U.S. Department of Energy funding helps companies partner with URI ocean engineering

Program will cover the cost for companies to test devices using URI equipment

KINGSTON, R.I. – July 14, 2022 – The University of Rhode Island has one of the best ocean engineering programs in the country, according to College Factual.

With the engineering program’s recent acceptance into the U.S. Department of Energy’s Testing Expertise and Access for Marine Energy Research program, known as TEAMER, companies can take advantage of URI’s research facilities and expertise without being charged a fee.

The acoustic tank is 7.5 meters long, 4 meters wide, 3.3 meters deep. It is used for experimentation with hydrophones, underwater camera calibrations, and autonomous and remote operated marine robotics testing. (URI photo by Reza Hashemi)

Technology developers may use URI’s wave-current flume, wave tank and acoustic tank to conduct tests. TEAMER will reimburse URI for research that costs up to $150,000 per project, with projects scheduled for a nine-month period.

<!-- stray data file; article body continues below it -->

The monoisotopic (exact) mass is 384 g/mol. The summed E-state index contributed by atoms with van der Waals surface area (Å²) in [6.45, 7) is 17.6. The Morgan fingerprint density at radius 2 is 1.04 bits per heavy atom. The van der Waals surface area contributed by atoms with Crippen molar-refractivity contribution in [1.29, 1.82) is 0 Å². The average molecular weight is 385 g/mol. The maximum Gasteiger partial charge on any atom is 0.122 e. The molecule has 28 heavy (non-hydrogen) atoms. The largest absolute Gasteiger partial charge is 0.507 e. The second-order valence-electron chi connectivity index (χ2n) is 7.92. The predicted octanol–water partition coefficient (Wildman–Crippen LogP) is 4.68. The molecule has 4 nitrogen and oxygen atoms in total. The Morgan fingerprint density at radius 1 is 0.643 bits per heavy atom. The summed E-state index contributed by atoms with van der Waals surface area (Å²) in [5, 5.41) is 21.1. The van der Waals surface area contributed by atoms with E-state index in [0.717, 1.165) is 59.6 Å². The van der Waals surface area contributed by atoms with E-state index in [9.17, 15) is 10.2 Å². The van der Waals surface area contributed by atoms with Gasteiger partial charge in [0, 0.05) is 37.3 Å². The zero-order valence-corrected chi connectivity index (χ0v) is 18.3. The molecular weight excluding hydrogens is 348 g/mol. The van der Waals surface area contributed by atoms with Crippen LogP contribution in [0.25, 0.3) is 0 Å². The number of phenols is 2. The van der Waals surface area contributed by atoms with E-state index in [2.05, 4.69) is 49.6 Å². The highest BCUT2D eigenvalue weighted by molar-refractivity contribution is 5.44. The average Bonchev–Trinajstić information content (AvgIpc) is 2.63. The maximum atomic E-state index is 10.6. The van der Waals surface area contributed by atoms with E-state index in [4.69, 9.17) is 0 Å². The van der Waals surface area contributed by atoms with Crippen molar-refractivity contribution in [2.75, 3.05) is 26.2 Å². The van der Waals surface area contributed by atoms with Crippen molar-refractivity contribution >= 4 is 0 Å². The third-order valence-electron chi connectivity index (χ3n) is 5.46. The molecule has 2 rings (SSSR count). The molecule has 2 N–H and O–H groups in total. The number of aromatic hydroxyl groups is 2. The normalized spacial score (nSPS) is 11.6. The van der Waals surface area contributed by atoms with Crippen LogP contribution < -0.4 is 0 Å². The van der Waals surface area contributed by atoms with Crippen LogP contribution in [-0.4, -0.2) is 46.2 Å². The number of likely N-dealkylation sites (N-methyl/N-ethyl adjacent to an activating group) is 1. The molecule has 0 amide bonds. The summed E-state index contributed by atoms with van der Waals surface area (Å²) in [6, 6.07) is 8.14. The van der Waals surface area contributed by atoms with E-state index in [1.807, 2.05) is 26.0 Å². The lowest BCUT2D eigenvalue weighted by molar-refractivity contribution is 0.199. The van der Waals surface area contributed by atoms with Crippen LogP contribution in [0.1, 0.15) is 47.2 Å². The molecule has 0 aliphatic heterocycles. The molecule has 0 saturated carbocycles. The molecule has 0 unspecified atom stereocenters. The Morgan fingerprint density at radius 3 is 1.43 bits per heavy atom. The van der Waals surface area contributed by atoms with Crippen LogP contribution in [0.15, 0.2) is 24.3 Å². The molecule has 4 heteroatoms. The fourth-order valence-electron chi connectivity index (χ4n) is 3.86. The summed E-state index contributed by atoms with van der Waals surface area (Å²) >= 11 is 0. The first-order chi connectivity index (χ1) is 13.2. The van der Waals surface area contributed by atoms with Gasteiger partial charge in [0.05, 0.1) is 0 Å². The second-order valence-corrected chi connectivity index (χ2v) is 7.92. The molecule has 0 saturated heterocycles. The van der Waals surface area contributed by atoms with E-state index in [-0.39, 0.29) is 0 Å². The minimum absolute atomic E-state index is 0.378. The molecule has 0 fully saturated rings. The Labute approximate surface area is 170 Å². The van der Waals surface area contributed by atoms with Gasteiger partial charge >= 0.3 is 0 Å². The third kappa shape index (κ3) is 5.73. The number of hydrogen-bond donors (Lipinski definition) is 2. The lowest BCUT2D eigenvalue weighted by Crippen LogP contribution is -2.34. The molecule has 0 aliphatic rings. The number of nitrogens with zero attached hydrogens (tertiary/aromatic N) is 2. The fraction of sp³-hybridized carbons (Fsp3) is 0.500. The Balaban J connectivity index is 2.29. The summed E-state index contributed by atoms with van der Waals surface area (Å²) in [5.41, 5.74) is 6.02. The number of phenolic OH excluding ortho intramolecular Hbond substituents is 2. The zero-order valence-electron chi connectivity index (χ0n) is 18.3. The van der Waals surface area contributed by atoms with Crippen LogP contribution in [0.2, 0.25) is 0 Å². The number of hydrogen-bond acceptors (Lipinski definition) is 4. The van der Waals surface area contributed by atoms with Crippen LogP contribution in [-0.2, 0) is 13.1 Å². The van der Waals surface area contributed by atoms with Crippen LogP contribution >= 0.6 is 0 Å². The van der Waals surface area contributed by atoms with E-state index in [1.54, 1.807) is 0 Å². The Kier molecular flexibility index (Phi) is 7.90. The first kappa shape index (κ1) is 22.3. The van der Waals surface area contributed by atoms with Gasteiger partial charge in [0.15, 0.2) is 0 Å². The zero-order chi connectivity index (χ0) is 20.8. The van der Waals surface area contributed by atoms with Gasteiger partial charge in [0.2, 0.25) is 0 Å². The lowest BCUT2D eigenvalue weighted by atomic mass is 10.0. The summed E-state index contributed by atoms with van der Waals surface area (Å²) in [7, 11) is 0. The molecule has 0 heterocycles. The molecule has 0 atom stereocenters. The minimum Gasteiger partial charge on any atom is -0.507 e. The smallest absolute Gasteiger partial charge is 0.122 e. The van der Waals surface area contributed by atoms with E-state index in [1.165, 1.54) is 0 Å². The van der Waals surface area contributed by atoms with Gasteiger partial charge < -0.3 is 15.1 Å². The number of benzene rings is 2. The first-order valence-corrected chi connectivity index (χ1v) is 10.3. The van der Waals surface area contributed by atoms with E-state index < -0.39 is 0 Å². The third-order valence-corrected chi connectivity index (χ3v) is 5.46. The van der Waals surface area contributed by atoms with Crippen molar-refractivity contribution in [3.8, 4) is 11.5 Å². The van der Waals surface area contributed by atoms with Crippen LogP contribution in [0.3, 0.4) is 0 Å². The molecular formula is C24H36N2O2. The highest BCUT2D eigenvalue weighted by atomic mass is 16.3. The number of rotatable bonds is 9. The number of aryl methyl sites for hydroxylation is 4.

The Department of Energy program is focused on marine energy, which is a renewable power that is harnessed from the natural movement of water, such as ocean waves, tides, rivers and ocean currents.

“Companies can test a device at URI that is designed to extract these types of energy,” said URI Associate Professor Reza Hashemi. “For instance, a company can build a scaled model of a tidal energy device in URI’s wave-current flume to study how much energy can be extracted or how wave loads affect the performance of the device.”

The wave-current flume has a working section length of 8 meters (four bays), a depth of 1.2 meters, and a width of 0.5 meters. The flume can generate irregular waves in two directions and currents in two directions, up to a relatively large flow speed. (URI photo by Reza Hashemi)

The benefit to URI extends beyond the financial arrangement.

“There is great potential to employ graduate students, along with the technicians at URI, to operate and perform the required experiments and analyze the data,” said Hashemi. “This will provide a great opportunity for students to work directly on research and development with marine renewable energy companies.”

Before applying for support through TEAMER, companies must discuss their proposals with URI to ensure that the ocean engineering program has the capability to provide the necessary lab requirements and expertise.

After contacting Hashemi at reza_hashemi@uri.edu or 401.874.6217 to discuss the research proposal, companies may submit an application online.